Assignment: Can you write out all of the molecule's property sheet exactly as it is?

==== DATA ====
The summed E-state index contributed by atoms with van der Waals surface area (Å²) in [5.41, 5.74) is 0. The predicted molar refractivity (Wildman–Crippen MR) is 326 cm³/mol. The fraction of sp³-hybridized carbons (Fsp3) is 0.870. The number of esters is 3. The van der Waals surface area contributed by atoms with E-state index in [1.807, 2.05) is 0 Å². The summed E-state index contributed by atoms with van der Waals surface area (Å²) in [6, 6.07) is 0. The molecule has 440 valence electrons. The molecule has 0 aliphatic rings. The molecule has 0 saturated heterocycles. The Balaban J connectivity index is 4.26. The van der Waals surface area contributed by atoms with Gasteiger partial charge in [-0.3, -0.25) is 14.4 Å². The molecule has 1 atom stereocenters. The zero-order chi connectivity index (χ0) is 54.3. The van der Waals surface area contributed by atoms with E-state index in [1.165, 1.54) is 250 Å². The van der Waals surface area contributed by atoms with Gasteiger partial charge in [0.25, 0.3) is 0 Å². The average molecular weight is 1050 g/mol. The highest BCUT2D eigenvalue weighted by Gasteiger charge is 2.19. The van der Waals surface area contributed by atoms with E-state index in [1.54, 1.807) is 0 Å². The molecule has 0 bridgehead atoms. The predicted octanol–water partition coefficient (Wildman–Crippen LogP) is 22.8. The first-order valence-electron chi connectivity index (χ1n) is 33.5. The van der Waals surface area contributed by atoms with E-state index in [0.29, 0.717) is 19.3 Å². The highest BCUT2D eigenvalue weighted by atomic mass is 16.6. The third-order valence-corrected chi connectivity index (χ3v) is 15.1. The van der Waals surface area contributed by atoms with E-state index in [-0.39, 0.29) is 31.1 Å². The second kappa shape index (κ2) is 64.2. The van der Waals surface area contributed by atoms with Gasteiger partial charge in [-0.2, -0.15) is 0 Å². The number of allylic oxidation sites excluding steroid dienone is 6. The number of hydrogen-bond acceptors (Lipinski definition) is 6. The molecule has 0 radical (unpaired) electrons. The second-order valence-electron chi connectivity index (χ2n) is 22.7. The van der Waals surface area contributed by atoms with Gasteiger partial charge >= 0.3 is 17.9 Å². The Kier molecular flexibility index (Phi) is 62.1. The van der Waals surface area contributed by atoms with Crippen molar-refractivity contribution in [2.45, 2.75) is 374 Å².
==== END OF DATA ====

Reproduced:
The summed E-state index contributed by atoms with van der Waals surface area (Å²) in [5.41, 5.74) is 0. The predicted molar refractivity (Wildman–Crippen MR) is 326 cm³/mol. The fraction of sp³-hybridized carbons (Fsp3) is 0.870. The number of esters is 3. The van der Waals surface area contributed by atoms with E-state index in [1.807, 2.05) is 0 Å². The summed E-state index contributed by atoms with van der Waals surface area (Å²) in [6, 6.07) is 0. The molecule has 440 valence electrons. The molecule has 0 aliphatic rings. The molecule has 0 saturated heterocycles. The Balaban J connectivity index is 4.26. The van der Waals surface area contributed by atoms with Gasteiger partial charge in [-0.3, -0.25) is 14.4 Å². The molecule has 1 atom stereocenters. The zero-order chi connectivity index (χ0) is 54.3. The van der Waals surface area contributed by atoms with E-state index in [1.165, 1.54) is 250 Å². The van der Waals surface area contributed by atoms with Gasteiger partial charge in [0.25, 0.3) is 0 Å². The average molecular weight is 1050 g/mol. The highest BCUT2D eigenvalue weighted by Gasteiger charge is 2.19. The van der Waals surface area contributed by atoms with E-state index in [1.54, 1.807) is 0 Å². The molecule has 0 bridgehead atoms. The predicted octanol–water partition coefficient (Wildman–Crippen LogP) is 22.8. The first-order valence-electron chi connectivity index (χ1n) is 33.5. The van der Waals surface area contributed by atoms with E-state index in [0.29, 0.717) is 19.3 Å². The highest BCUT2D eigenvalue weighted by atomic mass is 16.6. The third-order valence-corrected chi connectivity index (χ3v) is 15.1. The van der Waals surface area contributed by atoms with E-state index in [-0.39, 0.29) is 31.1 Å². The second kappa shape index (κ2) is 64.2. The van der Waals surface area contributed by atoms with Gasteiger partial charge in [-0.2, -0.15) is 0 Å². The number of allylic oxidation sites excluding steroid dienone is 6. The number of hydrogen-bond acceptors (Lipinski definition) is 6. The molecule has 0 radical (unpaired) electrons. The second-order valence-electron chi connectivity index (χ2n) is 22.7. The van der Waals surface area contributed by atoms with Gasteiger partial charge >= 0.3 is 17.9 Å². The Kier molecular flexibility index (Phi) is 62.1. The van der Waals surface area contributed by atoms with Crippen molar-refractivity contribution in [2.45, 2.75) is 374 Å².